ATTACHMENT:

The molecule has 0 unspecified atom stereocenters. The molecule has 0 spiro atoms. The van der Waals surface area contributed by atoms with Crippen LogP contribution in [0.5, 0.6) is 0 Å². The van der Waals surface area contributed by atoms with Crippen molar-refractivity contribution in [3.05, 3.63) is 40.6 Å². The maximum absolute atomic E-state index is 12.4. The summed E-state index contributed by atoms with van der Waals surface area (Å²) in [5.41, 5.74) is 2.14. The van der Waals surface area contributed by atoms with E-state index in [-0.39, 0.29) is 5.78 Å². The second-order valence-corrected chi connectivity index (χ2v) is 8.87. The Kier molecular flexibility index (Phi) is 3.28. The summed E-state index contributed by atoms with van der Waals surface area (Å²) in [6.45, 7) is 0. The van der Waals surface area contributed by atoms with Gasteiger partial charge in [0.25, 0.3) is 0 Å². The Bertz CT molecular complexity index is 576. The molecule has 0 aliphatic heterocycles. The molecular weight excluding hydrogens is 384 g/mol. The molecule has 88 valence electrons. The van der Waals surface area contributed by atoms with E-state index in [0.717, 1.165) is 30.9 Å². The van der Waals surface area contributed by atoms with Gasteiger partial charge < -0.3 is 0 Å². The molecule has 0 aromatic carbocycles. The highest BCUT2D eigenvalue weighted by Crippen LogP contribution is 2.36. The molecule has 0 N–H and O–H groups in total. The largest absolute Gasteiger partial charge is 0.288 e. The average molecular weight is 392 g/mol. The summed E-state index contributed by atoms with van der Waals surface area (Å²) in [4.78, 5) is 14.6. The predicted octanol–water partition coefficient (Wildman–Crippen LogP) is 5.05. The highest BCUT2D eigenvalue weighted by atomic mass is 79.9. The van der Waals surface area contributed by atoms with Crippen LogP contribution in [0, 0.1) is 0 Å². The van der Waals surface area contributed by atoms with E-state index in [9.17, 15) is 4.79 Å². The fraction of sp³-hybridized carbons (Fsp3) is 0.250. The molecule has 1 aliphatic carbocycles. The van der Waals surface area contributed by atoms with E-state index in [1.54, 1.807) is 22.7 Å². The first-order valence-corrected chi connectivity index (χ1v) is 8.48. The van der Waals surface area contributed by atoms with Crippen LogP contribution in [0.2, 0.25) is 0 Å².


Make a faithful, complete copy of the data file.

The molecule has 0 unspecified atom stereocenters. The molecule has 0 spiro atoms. The van der Waals surface area contributed by atoms with Crippen LogP contribution in [0.5, 0.6) is 0 Å². The van der Waals surface area contributed by atoms with Crippen molar-refractivity contribution in [3.05, 3.63) is 40.6 Å². The maximum absolute atomic E-state index is 12.4. The summed E-state index contributed by atoms with van der Waals surface area (Å²) in [5.41, 5.74) is 2.14. The van der Waals surface area contributed by atoms with E-state index in [-0.39, 0.29) is 5.78 Å². The second-order valence-corrected chi connectivity index (χ2v) is 8.87. The Kier molecular flexibility index (Phi) is 3.28. The summed E-state index contributed by atoms with van der Waals surface area (Å²) in [6.45, 7) is 0. The van der Waals surface area contributed by atoms with Gasteiger partial charge in [0.25, 0.3) is 0 Å². The Bertz CT molecular complexity index is 576. The molecule has 0 aliphatic heterocycles. The molecular weight excluding hydrogens is 384 g/mol. The molecule has 88 valence electrons. The van der Waals surface area contributed by atoms with E-state index in [0.717, 1.165) is 30.9 Å². The van der Waals surface area contributed by atoms with Gasteiger partial charge < -0.3 is 0 Å². The molecule has 0 aromatic carbocycles. The highest BCUT2D eigenvalue weighted by Crippen LogP contribution is 2.36. The molecule has 0 N–H and O–H groups in total. The largest absolute Gasteiger partial charge is 0.288 e. The average molecular weight is 392 g/mol. The summed E-state index contributed by atoms with van der Waals surface area (Å²) in [4.78, 5) is 14.6. The predicted octanol–water partition coefficient (Wildman–Crippen LogP) is 5.05. The highest BCUT2D eigenvalue weighted by atomic mass is 79.9. The van der Waals surface area contributed by atoms with Crippen LogP contribution in [0, 0.1) is 0 Å². The van der Waals surface area contributed by atoms with E-state index in [9.17, 15) is 4.79 Å². The fraction of sp³-hybridized carbons (Fsp3) is 0.250. The molecule has 1 aliphatic carbocycles. The van der Waals surface area contributed by atoms with E-state index in [1.54, 1.807) is 22.7 Å². The first-order valence-corrected chi connectivity index (χ1v) is 8.48. The van der Waals surface area contributed by atoms with Crippen LogP contribution in [0.2, 0.25) is 0 Å².